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jhwc1138

Random Vectors In a nonuniform bounding box

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Well I''m making a particle engine and I have it all down on paper and yesterday I went ahead and started coding and of course I ran in to a problem that I had not thought of while designing the system. In anycase I need a way to make random vectors that stay inside a bounding box that doesn''t necessarily have the same sized sides on each side. Like a a pyrimid with the top cut off. Does any know??

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One way to do it would be to generate normals to the faces of the bounding box, and using those, make sure the point is behind all of the faces.


--
MFC is sorta like the swedish police... It''''s full of crap, and nothing can communicate with anything else.

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hmmm...come up with a rectangular bounding box that actually contains this irregular frustum shape. Generate a point within this bounding box (three rand() calls). and then see if it is inside the frustum shape. (by testing the point against frustum planes, as the previous poster said). That should be faster than choosing any point and testing it against frustum.

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I found some source on the net but the author describes it in VERY mathmatical notation. Can some one explain in English what this code does


  
Point3 Pick(Point3 v0, Point3 v1, Point3 v2, Point3 v3) {

double s = drand();
double t = drand();
double u = drand();
if(s+t>1.0) { // cut''n fold the cube into a prism


s = 1.0 - s;
t = 1.0 - t;

}
if(t+u>1.0) { // cut''n fold the prism into a tetrahedron


double tmp = u;
u = 1.0 - s - t;
t = 1.0 - tmp;

} else if(s+t+u>1.0) {

double tmp = u;
u = s + t + u - 1.0;
s = 1 - t - tmp;

}
a=1-s-t-u; // a,s,t,u are the barycentric coordinates of the random point.

return v0*a + v1*s + v2*t + v3*u;

}


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Well I don''t really want to do a bounding frustum check because that could slow things a lot. Say I want to make 1000 particles a frame. Well, if 500 are outside the frustum then they have to be calculated again, and if 250 of those are outside then another expensive calculation... you get the idea.. isn''t there a algo that does this, some has to have wanted to do this before

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It depends on the kind of distribution you want.

To generate a truncated pyramid,

v = vector(rnd() * boxwidth, rnd() * boxheight, rnd() * boxdepth);
v.x *= (v.y / (boxheight - k));
v.z *= (v.y / (boxheight - k));

I think that would work... k is the height were the pyramid is truncated. If k = 0, you get a regular pyramid, non-troncated.

The idea is to transform the box, such that it is scaled proportionally to y.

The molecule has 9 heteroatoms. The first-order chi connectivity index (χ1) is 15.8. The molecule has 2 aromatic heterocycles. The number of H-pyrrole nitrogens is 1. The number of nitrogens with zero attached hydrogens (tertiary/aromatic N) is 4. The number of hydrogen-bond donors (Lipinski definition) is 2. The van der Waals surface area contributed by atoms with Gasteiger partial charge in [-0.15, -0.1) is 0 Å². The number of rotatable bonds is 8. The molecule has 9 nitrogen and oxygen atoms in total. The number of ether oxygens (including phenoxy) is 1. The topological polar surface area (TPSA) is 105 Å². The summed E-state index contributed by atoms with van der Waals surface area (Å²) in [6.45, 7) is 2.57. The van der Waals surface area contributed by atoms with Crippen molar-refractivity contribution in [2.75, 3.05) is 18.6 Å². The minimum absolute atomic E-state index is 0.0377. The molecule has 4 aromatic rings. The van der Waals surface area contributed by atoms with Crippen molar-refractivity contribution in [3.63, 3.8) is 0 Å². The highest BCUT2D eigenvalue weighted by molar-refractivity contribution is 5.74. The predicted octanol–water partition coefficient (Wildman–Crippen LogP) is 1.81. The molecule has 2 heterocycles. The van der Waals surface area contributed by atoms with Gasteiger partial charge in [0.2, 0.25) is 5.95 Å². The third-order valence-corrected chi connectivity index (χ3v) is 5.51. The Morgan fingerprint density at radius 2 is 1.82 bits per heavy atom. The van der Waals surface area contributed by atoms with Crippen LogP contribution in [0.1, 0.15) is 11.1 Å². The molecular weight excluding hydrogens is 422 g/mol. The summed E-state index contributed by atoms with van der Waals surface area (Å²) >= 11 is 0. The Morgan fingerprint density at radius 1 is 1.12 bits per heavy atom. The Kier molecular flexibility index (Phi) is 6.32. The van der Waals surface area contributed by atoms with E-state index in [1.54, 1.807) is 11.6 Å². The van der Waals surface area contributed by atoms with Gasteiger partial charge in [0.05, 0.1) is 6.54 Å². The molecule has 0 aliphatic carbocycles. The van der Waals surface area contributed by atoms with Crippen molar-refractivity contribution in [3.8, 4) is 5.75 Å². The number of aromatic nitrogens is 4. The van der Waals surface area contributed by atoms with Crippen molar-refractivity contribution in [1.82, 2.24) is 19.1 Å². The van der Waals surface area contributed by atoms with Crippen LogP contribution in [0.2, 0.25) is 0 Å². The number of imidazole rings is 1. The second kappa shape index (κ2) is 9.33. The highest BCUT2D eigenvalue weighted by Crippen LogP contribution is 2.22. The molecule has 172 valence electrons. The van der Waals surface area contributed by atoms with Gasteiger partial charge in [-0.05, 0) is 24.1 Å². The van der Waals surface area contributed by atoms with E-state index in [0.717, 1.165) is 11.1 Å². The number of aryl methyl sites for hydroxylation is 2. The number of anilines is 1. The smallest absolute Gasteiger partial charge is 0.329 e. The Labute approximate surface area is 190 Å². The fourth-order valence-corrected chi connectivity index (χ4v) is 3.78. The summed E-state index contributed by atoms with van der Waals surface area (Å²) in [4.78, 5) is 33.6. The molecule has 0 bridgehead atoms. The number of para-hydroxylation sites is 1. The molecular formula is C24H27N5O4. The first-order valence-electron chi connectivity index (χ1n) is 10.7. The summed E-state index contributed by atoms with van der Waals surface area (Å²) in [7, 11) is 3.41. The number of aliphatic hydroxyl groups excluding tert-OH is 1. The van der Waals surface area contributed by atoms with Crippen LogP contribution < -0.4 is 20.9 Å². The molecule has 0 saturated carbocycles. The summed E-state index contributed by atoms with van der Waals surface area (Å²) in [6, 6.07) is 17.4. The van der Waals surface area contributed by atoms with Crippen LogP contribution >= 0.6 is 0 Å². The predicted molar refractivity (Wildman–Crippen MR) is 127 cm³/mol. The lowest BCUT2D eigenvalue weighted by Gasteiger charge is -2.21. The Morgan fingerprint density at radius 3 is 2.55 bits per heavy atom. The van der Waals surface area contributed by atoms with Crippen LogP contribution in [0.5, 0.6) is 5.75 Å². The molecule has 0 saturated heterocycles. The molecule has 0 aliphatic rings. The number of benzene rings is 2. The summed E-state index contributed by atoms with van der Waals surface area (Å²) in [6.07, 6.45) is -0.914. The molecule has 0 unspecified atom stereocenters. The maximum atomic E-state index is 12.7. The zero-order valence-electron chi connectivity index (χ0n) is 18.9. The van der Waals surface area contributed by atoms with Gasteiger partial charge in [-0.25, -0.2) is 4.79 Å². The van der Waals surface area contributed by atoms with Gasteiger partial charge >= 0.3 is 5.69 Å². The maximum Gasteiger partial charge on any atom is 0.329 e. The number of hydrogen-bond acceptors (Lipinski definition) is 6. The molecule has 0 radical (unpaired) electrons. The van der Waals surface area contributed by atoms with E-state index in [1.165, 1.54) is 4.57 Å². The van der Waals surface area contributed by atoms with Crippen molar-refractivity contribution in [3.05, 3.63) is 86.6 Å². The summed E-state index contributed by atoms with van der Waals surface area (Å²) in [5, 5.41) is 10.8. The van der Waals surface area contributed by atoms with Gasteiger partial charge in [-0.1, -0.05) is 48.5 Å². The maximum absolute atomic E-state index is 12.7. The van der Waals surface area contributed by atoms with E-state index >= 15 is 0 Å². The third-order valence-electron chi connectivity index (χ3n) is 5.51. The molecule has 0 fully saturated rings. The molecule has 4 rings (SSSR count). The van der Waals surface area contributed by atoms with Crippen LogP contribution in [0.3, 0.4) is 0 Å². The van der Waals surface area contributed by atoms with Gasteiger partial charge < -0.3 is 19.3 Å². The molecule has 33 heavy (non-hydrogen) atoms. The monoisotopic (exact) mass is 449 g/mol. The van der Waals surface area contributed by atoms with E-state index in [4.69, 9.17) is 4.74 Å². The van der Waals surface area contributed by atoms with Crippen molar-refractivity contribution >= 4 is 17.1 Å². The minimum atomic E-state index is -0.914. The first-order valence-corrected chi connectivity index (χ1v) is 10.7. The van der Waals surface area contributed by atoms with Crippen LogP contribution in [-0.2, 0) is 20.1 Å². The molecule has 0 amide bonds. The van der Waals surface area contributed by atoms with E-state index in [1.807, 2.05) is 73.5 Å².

HTH,

Cédric

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just because someone wanted something dont mean its possible to create a nice simple fast way of doing it. this is very true in this case. the more irregular the shape, the more difficult it becmes to describe the shape with a "simple" math formula. it may even become impossible to do with a single formula depending on the shape (ie particles within the shape of a letter.

the truncated pyramid may be better represented by a cone since it reduces to simply picking a start angle and delta angle (ie look into polar coordinates). ie only allow a portion of a sphere to be valid. granted use of sin/cos and other such trig will be needed, amd it wont be the fastest beast but at least you have a somewhat even distrobution and wont have crazy checks which reject particle positions and require getting a new position.

also doing any sort of scaling along an axis is dangerous because the box must be axis aligned thus require you to then rotate the particles afterward. not a problem, but something you should be aware of.

[edited by - a person on August 17, 2002 4:36:19 AM]

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Aha, a use for all the maths I did all these years!
First some basics of describing lines, planes and volumes.


A line: R = P + tD (R is position, P a point in space, D direction of line and t a scalar for how far along the line you are)

Plane: R = P + t1*D1 + t2*D2
D1 and D2 are any directions as long as they''ye not the same direction. They do NOT need to be at 90 degrees.

Volume: R= P +t1*D1 + t2*D2 + t3*D3
similar again.

So you start with a point and work out which way the diections go - this builds a volume. the t variables describe how big it is. If you make the D vectors the actual lengths used then all the t values are between 0 and 1. Then simply generate 3 random numbers between 0 and 1 and use these for t values. All points are guaranteed to be inside the box, all you do is a few multiplies.

Hope this helps. It works but my explanation may be poor!



Read about my game, project #1
NEW (13th August): A new screenshot is up, plus diaries for week #3


John 3:16

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d000hg: Interesting idea, but as far as I can tell, your equations will make a parallepiped. You could play with the coefficients, imposing restrictions like t1 + t2 + t3 < 1. I don''t know what the effect of such restriction will be, but it may be possible...

Cédric

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Yeah that''s true, it''s not a completely arbitary box. If you had the t values not all 0-1, but some could go to 2 for example then I htink you could do it. But I don''t know how you''d find these restrictions other than looking at it!



Read about my game, project #1
NEW (13th August): A new screenshot is up, plus diaries for week #3


John 3:16

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